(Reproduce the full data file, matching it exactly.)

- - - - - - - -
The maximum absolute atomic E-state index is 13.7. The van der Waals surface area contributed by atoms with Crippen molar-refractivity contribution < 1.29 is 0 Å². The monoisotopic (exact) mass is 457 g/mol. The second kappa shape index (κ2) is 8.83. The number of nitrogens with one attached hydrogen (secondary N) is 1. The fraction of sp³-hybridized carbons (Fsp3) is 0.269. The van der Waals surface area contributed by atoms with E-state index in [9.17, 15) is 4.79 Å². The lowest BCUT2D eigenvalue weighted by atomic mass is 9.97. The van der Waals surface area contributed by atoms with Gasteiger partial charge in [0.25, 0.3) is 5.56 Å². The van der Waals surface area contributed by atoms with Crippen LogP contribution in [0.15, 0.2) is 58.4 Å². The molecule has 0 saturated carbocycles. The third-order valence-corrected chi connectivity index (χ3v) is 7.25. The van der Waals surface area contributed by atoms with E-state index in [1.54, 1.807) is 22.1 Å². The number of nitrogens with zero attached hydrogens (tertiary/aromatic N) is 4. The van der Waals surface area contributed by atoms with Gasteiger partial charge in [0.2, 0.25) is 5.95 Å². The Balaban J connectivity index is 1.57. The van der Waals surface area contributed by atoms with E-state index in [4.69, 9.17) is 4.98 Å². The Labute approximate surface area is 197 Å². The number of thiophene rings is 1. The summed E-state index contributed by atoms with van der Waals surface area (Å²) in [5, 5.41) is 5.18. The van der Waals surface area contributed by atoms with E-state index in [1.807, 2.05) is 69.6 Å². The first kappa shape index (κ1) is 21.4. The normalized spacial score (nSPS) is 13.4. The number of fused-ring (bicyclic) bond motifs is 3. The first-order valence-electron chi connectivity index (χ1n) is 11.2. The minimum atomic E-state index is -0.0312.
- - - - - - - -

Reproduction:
The maximum absolute atomic E-state index is 13.7. The van der Waals surface area contributed by atoms with Crippen molar-refractivity contribution < 1.29 is 0 Å². The monoisotopic (exact) mass is 457 g/mol. The second kappa shape index (κ2) is 8.83. The number of nitrogens with one attached hydrogen (secondary N) is 1. The fraction of sp³-hybridized carbons (Fsp3) is 0.269. The van der Waals surface area contributed by atoms with E-state index in [9.17, 15) is 4.79 Å². The lowest BCUT2D eigenvalue weighted by atomic mass is 9.97. The van der Waals surface area contributed by atoms with Gasteiger partial charge in [0.25, 0.3) is 5.56 Å². The van der Waals surface area contributed by atoms with Crippen LogP contribution in [0.15, 0.2) is 58.4 Å². The molecule has 0 saturated carbocycles. The third-order valence-corrected chi connectivity index (χ3v) is 7.25. The van der Waals surface area contributed by atoms with E-state index in [1.54, 1.807) is 22.1 Å². The number of nitrogens with zero attached hydrogens (tertiary/aromatic N) is 4. The van der Waals surface area contributed by atoms with Gasteiger partial charge in [0.2, 0.25) is 5.95 Å². The Balaban J connectivity index is 1.57. The van der Waals surface area contributed by atoms with E-state index in [4.69, 9.17) is 4.98 Å². The Labute approximate surface area is 197 Å². The number of thiophene rings is 1. The summed E-state index contributed by atoms with van der Waals surface area (Å²) in [5, 5.41) is 5.18. The van der Waals surface area contributed by atoms with E-state index in [1.807, 2.05) is 69.6 Å². The first kappa shape index (κ1) is 21.4. The normalized spacial score (nSPS) is 13.4. The number of fused-ring (bicyclic) bond motifs is 3. The first-order valence-electron chi connectivity index (χ1n) is 11.2. The minimum atomic E-state index is -0.0312.